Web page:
Lucasville School

Historical Significance

In 1883, African-American citizens living in the Lucasville area petitioned the Manassas District School Board for an elementary school. The Lucasville School was built in 1885 as a result of their efforts. It was one of twelve "colored" schools built in Prince William County, and operated until 1926.

Some time later, a local farmer moved the school from its original location and used it as a storage shed. He eventually sold the property, including the land and school building, to a local developer. A proffer required the developer to relocate and improve the school, pay for all improvements, and then donate the parcel to Prince William County. Due to physical deterioration, however, the building could not be moved in its entirety and was salvaged for usable parts. In 2007, it was reconstructed on property donated to the County on Goodwin Drive in Manassas.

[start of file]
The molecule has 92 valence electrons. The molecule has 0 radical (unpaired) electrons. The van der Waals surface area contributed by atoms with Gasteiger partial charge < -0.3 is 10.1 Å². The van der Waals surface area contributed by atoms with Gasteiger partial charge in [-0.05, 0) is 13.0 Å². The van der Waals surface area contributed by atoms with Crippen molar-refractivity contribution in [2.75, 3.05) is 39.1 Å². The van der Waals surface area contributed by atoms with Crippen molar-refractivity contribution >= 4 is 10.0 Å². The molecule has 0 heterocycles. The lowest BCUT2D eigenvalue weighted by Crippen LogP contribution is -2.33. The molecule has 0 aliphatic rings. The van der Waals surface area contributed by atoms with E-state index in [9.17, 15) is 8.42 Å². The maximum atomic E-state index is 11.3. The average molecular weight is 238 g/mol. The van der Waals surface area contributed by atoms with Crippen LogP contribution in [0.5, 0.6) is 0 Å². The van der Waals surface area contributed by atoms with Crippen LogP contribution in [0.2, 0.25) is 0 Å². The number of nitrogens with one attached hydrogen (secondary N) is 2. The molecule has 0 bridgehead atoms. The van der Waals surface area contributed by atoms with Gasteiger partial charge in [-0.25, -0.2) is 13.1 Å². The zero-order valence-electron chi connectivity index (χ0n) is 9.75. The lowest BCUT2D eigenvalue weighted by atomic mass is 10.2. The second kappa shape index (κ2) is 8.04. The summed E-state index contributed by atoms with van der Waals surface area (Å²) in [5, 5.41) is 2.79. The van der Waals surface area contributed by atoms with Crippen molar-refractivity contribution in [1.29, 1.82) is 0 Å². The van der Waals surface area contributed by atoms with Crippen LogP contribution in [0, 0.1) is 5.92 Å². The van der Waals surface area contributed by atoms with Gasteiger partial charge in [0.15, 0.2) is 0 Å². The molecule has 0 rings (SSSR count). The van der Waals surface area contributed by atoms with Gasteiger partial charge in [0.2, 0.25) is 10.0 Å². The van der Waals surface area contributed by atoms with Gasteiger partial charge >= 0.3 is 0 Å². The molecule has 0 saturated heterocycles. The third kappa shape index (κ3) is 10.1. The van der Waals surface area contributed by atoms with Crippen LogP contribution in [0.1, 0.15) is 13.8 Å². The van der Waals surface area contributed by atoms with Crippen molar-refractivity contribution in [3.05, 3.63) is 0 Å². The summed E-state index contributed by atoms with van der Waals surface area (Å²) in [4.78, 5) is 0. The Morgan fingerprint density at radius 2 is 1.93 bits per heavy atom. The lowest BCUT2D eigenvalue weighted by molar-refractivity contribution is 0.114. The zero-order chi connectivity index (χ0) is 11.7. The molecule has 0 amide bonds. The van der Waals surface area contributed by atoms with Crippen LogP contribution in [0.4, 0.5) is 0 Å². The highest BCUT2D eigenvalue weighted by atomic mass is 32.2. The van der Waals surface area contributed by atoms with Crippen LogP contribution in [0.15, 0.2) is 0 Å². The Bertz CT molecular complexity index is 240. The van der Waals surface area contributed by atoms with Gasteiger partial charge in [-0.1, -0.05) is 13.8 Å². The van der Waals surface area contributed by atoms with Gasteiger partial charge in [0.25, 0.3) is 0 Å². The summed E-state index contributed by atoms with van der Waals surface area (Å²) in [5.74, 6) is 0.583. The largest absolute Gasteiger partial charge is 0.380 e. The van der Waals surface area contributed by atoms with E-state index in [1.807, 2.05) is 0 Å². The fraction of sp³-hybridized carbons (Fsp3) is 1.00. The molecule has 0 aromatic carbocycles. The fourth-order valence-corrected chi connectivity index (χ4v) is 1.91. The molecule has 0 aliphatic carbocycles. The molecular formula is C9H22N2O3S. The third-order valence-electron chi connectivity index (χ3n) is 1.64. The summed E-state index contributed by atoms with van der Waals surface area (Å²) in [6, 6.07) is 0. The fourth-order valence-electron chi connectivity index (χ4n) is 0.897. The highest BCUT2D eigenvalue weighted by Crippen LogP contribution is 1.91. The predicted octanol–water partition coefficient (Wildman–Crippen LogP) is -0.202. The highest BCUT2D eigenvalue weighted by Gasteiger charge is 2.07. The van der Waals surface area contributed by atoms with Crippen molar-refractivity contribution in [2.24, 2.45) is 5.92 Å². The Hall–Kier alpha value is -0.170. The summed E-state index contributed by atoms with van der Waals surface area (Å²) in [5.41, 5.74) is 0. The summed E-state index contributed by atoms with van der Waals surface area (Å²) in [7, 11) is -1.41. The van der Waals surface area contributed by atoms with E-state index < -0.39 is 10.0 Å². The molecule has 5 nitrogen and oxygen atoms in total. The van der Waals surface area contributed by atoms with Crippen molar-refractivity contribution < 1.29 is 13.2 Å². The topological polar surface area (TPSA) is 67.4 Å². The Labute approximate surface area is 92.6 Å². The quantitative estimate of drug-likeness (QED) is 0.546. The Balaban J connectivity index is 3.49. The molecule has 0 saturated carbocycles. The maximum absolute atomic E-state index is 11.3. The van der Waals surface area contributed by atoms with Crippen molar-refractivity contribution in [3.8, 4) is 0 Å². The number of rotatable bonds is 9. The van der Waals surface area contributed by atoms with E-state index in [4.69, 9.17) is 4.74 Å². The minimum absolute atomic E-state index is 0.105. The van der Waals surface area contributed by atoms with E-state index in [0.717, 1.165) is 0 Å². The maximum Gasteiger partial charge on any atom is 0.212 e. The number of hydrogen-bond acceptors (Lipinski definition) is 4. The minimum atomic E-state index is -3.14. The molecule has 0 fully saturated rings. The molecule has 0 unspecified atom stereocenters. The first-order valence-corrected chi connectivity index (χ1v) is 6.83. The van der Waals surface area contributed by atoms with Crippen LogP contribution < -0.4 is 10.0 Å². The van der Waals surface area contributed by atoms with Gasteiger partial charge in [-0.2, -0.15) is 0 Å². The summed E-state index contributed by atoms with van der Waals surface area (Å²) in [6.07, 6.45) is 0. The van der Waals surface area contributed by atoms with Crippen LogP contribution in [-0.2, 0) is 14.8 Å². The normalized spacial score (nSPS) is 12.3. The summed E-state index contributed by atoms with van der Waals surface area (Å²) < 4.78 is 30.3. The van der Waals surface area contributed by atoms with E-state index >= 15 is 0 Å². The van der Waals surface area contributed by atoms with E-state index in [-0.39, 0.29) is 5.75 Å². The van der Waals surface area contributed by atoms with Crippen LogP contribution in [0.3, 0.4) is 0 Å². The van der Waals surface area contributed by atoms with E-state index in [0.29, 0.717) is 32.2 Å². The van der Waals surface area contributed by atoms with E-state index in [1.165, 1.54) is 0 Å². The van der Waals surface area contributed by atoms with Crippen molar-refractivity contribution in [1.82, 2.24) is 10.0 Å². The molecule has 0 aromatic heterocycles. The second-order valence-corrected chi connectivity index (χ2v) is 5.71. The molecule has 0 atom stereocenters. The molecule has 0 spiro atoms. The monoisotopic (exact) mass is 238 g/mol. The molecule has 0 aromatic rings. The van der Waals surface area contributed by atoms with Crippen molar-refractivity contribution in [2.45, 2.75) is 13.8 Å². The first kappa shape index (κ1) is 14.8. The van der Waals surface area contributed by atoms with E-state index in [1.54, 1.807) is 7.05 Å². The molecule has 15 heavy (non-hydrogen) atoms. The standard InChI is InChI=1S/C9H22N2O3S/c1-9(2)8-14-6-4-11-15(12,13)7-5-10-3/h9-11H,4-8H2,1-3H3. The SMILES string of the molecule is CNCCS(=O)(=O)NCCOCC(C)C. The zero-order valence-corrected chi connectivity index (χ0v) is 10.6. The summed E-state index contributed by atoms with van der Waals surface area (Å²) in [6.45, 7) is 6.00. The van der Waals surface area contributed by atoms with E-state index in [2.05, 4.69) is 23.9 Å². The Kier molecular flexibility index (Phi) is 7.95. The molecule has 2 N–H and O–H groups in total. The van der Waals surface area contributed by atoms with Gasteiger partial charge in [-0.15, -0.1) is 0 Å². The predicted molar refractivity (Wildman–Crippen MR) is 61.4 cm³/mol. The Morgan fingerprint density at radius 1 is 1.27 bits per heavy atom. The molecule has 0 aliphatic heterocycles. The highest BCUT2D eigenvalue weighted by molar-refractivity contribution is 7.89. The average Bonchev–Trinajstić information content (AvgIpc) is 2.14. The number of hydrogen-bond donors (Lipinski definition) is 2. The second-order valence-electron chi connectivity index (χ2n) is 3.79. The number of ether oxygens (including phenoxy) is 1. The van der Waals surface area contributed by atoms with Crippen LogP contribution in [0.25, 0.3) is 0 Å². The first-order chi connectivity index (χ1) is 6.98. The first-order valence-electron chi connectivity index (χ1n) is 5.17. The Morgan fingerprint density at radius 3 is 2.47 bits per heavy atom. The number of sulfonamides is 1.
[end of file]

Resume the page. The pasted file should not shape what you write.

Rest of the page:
Physical Description

The school was originally 18 by 20 feet. The reconstructed school contains roughly 10 to 20% of the original materials, and replicates the 1910-12 classroom. Exhibition panels concern post-Civil War education and literacy programs for African Americans, the history of the Lucasville School, and African-American culture in Prince William County.

Geographical and Contact Information

10516 Godwin Drive
Manassas, Virginia
20110
Phone: 703-795-5546/703-365-7895

Images

Lucasviile 9-11-03

Lucasviile 9-11-03

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 School interior

School interior

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Cite this Page:

Virginia Foundation for the Humanities, “Lucasville School,” African American Historic Sites Database, accessed September 25, 2017, http://www.aahistoricsitesva.org/items/show/253.

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